The Cleveland Museum of Art

Collection Online as of June 15, 2024

Black-Figure Neck-Amphora (Storage Vessel): Herakles and Nemean Lion (A); Dionysos, Satyrs, and Maenads (B)

Black-Figure Neck-Amphora (Storage Vessel): Herakles and Nemean Lion (A); Dionysos, Satyrs, and Maenads (B)

515–510 BCE
(Greek, Attic)
Overall: 39.8 cm (15 11/16 in.); Diameter: 29 cm (11 7/16 in.)

Did You Know?

After Herakles strangled the Nemean lion, he wore its pelt as a protective trophy.

Description

The neck-amphora, one of the most popular vase shapes in Archaic Athens, provided painters with ample space for both figural and ornamental decoration. Herakles, the greatest of Greek heroes, performs his most famous deed on the obverse, wrestling the Nemean lion. His patron goddess Athena, together with his nephew Iolaos, holding the hero’s club, stand by. On the other side is an unrelated scene, showing the wine god Dionysos with dancing maenads and satyrs. Abundant ornament covers other areas: stylized lotus blossom and palmette chains on the neck; intricately linked palmettes and lotuses beneath each handle; and a key pattern, linked lotus buds, and rays on the lower body.
  • 1970-
    The Cleveland Museum of Art, Cleveland, OH
  • Beazley Archive. n.d. Beazley Archive Pottery Database. Oxford: Beazley Archive. BAPD 1494 www.beazley.ox.ac.uk
    Kathman, Barbara. "A Trio of Late Black-Figure Vase Painters." The Bulletin of the Cleveland Museum of Art 66, no. 2 (1979): 50-66. pp. 57-63, figs. 13-16. 25159617
    Boulter, C. G., Jenifer Neils, and Gisela Walberg. Corpus Vasorum Antiquorum. Princeton, N.J.: Princeton University Press, 1971. p. 9, plates 13 & 14, I www.beazley.ox.ac.uk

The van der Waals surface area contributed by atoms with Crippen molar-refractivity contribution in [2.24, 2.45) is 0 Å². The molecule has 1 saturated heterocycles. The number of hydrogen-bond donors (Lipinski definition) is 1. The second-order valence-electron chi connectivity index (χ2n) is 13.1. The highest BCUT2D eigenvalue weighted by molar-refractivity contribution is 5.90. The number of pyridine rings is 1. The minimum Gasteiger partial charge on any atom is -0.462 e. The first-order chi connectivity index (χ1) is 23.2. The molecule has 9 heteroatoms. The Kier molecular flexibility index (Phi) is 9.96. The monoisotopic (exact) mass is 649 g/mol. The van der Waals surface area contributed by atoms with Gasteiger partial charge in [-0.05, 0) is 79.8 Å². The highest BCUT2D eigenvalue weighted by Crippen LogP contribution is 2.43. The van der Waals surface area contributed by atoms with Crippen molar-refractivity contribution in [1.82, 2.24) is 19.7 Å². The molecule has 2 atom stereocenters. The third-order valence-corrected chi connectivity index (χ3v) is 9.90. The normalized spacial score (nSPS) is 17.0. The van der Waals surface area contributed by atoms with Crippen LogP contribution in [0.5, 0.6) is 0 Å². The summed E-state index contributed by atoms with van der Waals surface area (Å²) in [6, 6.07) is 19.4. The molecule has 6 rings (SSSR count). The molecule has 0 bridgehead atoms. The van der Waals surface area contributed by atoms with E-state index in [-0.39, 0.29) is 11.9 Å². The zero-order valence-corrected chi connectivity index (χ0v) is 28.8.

Lee, Sherman E. "The Year in Review for 1970." The Bulletin of the Cleveland Museum of Art 58, no. 2 (1971). p. 27 www.jstor.org
    Kathman, Barbara A. A Cleveland Bestiary. Cleveland, OH; Cleveland Museum of Art, 1981. Reproduced: p. 26; Mentioned: p. 25, p. 61
    Lexicon iconographicum mythologiae classicae (LIMC). Zürich: Artemis, 1981. V, PL.42, HERAKLES 1852
    Mededelingen van het Nederlands Instituut te Rome: 9-10 (1983) Pl. 4, Fig. 6
    Keuls, Eva C. The Reign of the Phallus: Sexual Politics in Ancient Athens. 1985.
    Hedreen, Guy Michael. Silens in Attic Black-Figure Vase-Painting: Myth and Performance. Ann Arbor: University of Michigan Press, 1992. p. 57
    Even, Yael. "Andrea Del Castagno's Eve: Female Heroes as Anomalies in Italian Renaissance Art." Woman's Art Journal 14, no. 2 (1993) p. 41 www.jstor.org
    Keuls, Eva C. Painter and poet in ancient Greece: iconography and the literary arts. Stuttgart: Teubner, 1997. p. 385, Fig.19
    Neils, Jenifer. "Hercle in Cleveland." Cleveland Studies in the History of Art 3 (1998). Mentioned and reproduced: p. 6 www.jstor.org
    Mahlerbe, Anne. “La Quete du Rouge: Reve et Cauchemar du Potier.” La Revue de la Ceramique et du Verre 236 (Janvier-Fevrier 2021): 50-53. Reproduced: P. 50
  • Artlens Exhibition 2019. The Cleveland Museum of Art, Cleveland, OH (organizer).
    A Cleveland Bestiary. The Cleveland Museum of Art, Cleveland, OH (organizer) (October 15-December 16, 1981).
    Year in Review: 1970. The Cleveland Museum of Art, Cleveland, OH (organizer) (February 10-March 7, 1971).
  • {{cite web|title=Black-Figure Neck-Amphora (Storage Vessel): Herakles and Nemean Lion (A); Dionysos, Satyrs, and Maenads (B)|url=false|author=Painter of Berlin 1899|year=515–510 BCE|access-date=15 June 2024|publisher=Cleveland Museum of Art}}

Source URL:

https://www.clevelandart.org/art/1970.16